Jimmy Lai was first detained in December 2020 and brought to court in chains

Hong Kong has two options: either show that ‘we still want to be a part of the global economy’, – or continue doing this folly. I don’t believe you can treat people like idiots. Jimmy Lai was detained for the first time in December 2020, and brought before the court in chains. Hong Kong has the option to show the world ‘we want to still be a part the global economy’. They’ve already defamed my father and other political prisoners and sent them to jail. At 75, Dad has been in prison for three long years. And so I think at this point it’s just cruel.

I hope that the UK puts my dad’s case forward every time they negotiate with Hong Kong, they are vocal about this and tell China and Hong Kong that this is unacceptable behaviour and that it’s not acceptable for China and Hong Kong to step on the freedoms that the UK has, or the free world has.

Media mogul Jimmy Lai Chee-ying, founder of Apple Daily, walks to a prison van to head to court.
Al Jazeera: How’s your father doing in prison?[File: Tyrone Siu/Reuters]

Lai:

Unfortunately I haven’t seen him in more than three years since I left in 2020. I saw some photos of him recently. Al Jazeera: Do you have a close relationship with him? People have challenging relationships with their fathers sometimes.

Lai:

I was very fortunate, I was incredibly lucky because by the time that I was born, dad was already a bit older. I’m 28 and he’s 75. He was 47 years old when I was conceived, so he was obviously very busy. But we spent a lot of quality time together as a child. I think he is someone I admire because he stands by his words and because if his actions. The BBC showed me videos of him before the handover. It was from 30 years ago. Are they going after you? He cries and says: “Hong Kong has given me everything. I will protect it.” It’s mind-blowing. It’s mind-blowing.The Apple Daily was a hugely popular paper in Hong Kong and people queued for its final edition in June 2021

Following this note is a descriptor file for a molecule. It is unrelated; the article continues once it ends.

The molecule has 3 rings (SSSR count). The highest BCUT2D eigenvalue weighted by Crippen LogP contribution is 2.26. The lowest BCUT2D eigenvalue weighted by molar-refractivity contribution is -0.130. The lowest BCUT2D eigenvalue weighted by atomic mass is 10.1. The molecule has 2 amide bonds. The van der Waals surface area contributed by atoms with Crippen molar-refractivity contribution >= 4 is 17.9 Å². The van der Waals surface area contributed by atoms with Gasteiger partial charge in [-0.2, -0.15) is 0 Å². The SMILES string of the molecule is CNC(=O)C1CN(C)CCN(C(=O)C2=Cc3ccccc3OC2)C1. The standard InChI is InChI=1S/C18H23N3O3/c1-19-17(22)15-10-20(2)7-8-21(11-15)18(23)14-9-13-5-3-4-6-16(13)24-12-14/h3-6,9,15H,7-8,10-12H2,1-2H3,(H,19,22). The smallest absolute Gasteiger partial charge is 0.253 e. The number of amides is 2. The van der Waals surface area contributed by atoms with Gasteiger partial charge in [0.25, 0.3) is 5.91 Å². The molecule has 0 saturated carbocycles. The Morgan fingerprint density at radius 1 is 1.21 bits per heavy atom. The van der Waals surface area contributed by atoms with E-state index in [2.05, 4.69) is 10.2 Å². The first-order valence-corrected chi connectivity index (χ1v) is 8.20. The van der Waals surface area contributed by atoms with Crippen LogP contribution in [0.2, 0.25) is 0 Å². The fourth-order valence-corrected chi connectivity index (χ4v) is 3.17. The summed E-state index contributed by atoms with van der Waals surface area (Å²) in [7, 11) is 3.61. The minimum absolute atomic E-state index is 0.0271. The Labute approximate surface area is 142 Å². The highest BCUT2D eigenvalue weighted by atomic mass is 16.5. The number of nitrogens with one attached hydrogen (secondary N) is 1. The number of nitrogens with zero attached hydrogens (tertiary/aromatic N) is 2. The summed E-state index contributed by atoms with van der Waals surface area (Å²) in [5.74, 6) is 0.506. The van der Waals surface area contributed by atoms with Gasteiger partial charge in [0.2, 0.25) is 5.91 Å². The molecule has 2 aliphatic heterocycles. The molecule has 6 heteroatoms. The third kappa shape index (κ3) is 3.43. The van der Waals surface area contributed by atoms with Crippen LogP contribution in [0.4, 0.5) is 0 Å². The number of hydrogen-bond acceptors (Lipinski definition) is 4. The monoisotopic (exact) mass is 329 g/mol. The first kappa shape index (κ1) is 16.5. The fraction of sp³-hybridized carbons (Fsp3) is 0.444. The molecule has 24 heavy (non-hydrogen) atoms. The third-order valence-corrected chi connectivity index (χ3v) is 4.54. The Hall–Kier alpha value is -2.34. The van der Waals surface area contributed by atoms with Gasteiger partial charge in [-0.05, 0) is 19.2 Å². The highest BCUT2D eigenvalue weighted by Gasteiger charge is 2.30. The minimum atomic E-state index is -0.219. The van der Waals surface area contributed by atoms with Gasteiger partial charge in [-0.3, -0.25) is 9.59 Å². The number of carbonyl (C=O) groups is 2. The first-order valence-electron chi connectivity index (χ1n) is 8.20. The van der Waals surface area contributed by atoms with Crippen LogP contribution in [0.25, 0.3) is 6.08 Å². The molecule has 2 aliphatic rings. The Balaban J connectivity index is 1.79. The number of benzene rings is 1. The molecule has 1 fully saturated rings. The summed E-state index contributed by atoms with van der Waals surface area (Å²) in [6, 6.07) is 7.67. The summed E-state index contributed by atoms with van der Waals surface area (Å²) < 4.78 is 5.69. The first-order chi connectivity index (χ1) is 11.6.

Al Jazeera: How would you describe the Hong Kong of today compared with the one where you grew up?

Lai: I think for a lot of people Hong Kong was always a very hopeful place. It was a hopeful place. There were issues, but the institutions in place allowed anyone who was willing to put in a lot of effort to succeed. It was a rare place in the world, a Chinese society that enjoyed freedoms other than universal suffrage. In that sense, it was an experiment. Hong Kong was never a destination for mainland Chinese people, but rather mainland China came to Hong Kong. For me, that was always something to be proud of, because the freedoms we had and the hope we had made Hong Kong dynamic. The government has blurred so many lines in the law that people prefer to avoid it. I think that element of not being scared of what you say or scared of what you do, I think that’s central to why Hong Kong was successful.[and]Al Jazeera: Where do you see Hong Kong in five years?

Lai:

People in Hong Kong queue to buy the final edition of the Apple Daily
I think it depends on if the people running Hong Kong realise it’s true that these freedoms are one way to [File: Lam Yik/Reuters]

because in the end, the government has to be accountable for what they say, they will be judged on their actions. I hope, but I do not know if this will be the case. I think it depends on if the people running Hong Kong realise that these freedoms are one way to

because in the end, the government has to be accountable for what they say and will also judged by their actions. It’s possible that Hong Kong could become a world-class city once again if this is the case. It’s likely to become another mainland city and lose its competitive edge. It will no longer be able compete with other mainland cities.